Bird Watching in the Williams Lake watershed includes listening, too
At 4:20 AM the 3 bird watchers and our leader, expert birder Fulton Lavender, arrived at the path climbing up the massive granite batholith. It was a steep incline for a good ½ kilometer up and into the Jack Pine –Broom Crowberry barrens. One of our party wore a Fitbit that tracked our elevation changes, recording a climb of 14 staircases (42.67 meters or 140 feet) by 5 AM. We hiked, then sat or stood enraptured, listening to the symphony of Hermit Thrushes, Barred Owl, Great Horned Owls (a family of 4), Black & White Warblers, the Ovenbird and the White Throated Sparrow.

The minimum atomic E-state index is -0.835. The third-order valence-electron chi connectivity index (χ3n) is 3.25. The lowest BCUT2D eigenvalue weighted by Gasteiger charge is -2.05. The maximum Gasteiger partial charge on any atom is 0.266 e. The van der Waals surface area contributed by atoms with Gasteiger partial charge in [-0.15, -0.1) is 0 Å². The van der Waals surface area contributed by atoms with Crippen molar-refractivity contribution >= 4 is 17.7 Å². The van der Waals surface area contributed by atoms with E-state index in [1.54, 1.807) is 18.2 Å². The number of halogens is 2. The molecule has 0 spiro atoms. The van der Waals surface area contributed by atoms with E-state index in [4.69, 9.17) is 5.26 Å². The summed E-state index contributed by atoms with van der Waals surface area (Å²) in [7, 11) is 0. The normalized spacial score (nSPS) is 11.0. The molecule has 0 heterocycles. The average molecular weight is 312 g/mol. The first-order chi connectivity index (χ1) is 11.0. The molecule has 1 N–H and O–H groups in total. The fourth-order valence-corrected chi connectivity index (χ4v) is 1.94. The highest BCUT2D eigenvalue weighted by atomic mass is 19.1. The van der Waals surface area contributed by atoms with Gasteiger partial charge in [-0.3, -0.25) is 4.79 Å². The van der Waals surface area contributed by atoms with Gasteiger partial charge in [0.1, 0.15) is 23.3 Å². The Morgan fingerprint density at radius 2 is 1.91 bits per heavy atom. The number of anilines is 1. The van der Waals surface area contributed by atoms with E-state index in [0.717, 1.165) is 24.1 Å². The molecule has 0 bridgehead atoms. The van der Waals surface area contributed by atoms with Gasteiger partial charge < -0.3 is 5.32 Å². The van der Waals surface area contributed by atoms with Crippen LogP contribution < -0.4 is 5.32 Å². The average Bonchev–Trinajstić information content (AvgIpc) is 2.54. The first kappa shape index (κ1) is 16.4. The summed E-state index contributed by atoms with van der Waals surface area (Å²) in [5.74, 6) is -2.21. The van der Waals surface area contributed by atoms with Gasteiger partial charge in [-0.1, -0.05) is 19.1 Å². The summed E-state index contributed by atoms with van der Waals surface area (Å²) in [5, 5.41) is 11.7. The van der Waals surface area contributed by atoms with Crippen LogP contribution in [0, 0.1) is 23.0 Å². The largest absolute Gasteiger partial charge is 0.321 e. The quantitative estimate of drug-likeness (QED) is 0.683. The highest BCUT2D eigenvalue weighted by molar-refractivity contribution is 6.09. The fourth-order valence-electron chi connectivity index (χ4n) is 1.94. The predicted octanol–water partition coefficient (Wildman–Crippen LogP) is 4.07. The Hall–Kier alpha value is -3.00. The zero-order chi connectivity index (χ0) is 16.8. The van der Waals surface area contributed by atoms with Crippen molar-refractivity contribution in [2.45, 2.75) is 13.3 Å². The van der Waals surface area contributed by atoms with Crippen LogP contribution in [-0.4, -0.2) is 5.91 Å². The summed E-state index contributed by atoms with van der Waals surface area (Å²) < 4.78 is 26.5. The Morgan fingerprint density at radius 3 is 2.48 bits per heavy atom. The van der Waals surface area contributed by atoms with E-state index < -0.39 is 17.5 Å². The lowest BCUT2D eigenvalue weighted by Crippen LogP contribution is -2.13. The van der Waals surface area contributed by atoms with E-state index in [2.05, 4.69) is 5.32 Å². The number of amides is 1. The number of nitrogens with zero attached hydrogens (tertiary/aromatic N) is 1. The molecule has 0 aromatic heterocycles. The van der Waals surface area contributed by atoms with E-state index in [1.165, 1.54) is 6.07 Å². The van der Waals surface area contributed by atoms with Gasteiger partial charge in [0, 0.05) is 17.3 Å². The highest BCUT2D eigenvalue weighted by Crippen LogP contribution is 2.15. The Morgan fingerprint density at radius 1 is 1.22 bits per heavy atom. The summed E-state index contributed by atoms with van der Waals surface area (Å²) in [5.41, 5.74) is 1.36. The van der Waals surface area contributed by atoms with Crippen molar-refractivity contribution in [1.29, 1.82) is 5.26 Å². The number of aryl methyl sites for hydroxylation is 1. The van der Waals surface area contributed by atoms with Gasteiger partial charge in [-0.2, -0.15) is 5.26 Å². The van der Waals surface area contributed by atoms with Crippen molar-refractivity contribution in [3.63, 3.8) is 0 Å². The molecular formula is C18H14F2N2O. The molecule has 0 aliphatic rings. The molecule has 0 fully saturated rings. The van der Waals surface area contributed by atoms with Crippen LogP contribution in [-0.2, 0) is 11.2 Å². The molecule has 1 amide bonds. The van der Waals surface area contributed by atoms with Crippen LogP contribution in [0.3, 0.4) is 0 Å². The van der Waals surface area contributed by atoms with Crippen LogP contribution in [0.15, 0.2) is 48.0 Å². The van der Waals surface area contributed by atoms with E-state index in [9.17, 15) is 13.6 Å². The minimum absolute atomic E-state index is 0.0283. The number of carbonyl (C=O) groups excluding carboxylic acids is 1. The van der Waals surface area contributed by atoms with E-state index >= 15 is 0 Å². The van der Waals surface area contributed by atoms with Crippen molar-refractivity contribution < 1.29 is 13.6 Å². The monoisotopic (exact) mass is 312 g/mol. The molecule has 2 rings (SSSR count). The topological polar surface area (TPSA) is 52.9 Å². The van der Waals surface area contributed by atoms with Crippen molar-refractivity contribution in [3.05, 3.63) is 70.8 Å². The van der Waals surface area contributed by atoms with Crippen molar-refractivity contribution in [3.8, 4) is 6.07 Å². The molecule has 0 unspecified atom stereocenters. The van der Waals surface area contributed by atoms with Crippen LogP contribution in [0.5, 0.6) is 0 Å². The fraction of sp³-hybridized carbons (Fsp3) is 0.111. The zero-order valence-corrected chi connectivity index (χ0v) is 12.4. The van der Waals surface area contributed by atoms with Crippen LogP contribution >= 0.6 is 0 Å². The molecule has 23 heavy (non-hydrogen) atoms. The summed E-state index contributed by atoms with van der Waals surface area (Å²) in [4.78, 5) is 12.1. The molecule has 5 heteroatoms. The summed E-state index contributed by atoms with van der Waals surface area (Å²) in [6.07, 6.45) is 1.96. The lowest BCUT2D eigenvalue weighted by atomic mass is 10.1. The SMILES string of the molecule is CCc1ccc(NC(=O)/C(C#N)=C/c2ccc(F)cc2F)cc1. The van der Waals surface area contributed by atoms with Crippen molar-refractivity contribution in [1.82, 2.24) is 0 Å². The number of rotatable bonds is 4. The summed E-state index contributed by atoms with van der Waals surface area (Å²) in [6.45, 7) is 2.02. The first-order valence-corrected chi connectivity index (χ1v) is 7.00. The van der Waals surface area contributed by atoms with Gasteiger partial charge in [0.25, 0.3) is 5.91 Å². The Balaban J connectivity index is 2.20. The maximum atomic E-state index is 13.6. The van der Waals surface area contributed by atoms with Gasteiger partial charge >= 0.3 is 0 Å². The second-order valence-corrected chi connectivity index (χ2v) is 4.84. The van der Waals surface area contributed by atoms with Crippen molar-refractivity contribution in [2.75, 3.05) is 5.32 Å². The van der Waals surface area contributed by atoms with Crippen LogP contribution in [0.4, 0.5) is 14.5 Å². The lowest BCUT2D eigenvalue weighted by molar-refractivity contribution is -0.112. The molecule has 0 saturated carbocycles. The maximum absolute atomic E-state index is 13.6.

To see CBC article on the white-throated-sparrow, click here.
White-throated sparrows change their tune from 3 notes to 2
Our White Throated Sparrows seemed to sing both the old song (Oh My Sweet Canada Canada Canada Canada ) and the new song (Oh My Sweet Cana-Cana-Cana-da). The mid-summer night urban wilderness trip was pure joy. We hiked, looked and listened for several hours with the height of song just before dawn.